According to a May 8 article in the Washington Post, Bettina Inclan, the Republican National Committee's Director of Hispanic Outreach, is having problems answering questions about Willard "Mitt" Romney's position on immigration.
To start with, the idea that the RNC could have someone with this title at all is utterly ludicrous. The only thing one could think of that would be more absurd than this would be for Iranian President Ahmedinejad to appoint a minister for Jewish community relations, for Russian President Putin to appoint a minister for promoting independent private businesses, or for the Chinese government to appoint a minister for human rights (unless there already is one - anything may be possible in China).
So it is no surprise that, now that the Republicans have finally realized that Hispanic US citizens actually vote, and that their votes could make an important difference in this fall's election (despite the attempts of over a dozen states with Republican legislatures to keep them from voting through discriminatory voter ID laws) the Republicans are desperately trying to come up with a strategy to overcome the 47 point lead that President Obama has among Hispanic voters according to the polls.
According to Ms. Inclan's statements to the media, and those of other Republican spokespersons, the heart of this strategy is to try to make the immigration issue go away by convincing Hispanic voters that they don't really care about immigration because they are Americans, and, hey! the economy is a lot more important anyway. Curious, but I have never heard of a campaign by either party to convince Irish-American voters that Irish immigration is of no concern to them.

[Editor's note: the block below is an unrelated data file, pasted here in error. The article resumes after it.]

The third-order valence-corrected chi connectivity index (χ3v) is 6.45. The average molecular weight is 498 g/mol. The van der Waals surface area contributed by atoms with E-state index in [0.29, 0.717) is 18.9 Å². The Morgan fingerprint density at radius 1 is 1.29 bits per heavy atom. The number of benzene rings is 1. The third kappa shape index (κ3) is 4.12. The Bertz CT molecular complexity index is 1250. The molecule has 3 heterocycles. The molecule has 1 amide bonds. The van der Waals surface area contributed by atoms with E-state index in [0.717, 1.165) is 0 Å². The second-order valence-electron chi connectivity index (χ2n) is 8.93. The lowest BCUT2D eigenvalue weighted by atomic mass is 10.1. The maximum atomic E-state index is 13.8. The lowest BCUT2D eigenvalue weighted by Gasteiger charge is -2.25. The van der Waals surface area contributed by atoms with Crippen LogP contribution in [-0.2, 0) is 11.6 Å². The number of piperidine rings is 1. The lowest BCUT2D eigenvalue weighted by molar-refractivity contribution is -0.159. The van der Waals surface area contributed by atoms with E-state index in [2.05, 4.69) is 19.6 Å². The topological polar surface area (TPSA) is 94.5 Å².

But when questions from journalists at Ms. Inclan's press conference made it clear that no amount of condescending to America's Hispanic communities could make the immigration issue go away, she made the amazing, but essentially accurate statement that Romney is "still deciding what his position on immigration is". An even more accurate statement might be that Willard is still deciding what his positions on immigration will be, since he will no doubt have a different one for every day between now and election day, depending on which audience that one of the most unprincipled presidential candidates in modern history wants to play up to at any given moment.
But in the face of this Republican effort to carry hypocrisy almost to the point of comedy, Obama is a very soft target.indeed. Inclan was able, correctly, to point out that the president has already deported more people than any other president in American history.
So what is President Obama's response to this? It is to point out that, based on his statements during the Republican primary, Romney would deport even more people. Also true, and anyone planning to vote Republican this fall or to vote for a third party or stay home (which would amount to the same thing as voting Republican) had better believe this.
But is there not something fundamentally repulsive about this battle of the hypocrites? Not only Hispanics, but all Americans who believe in equality, tolerance, and racial justice, need to call both presidential candidates out on their cynical pandering to anti-immigrant bigotry.
Roger Algase is a graduate of Harvard College and Harvard Law School. He has been practicing business immigration law in New York City for more than 20 years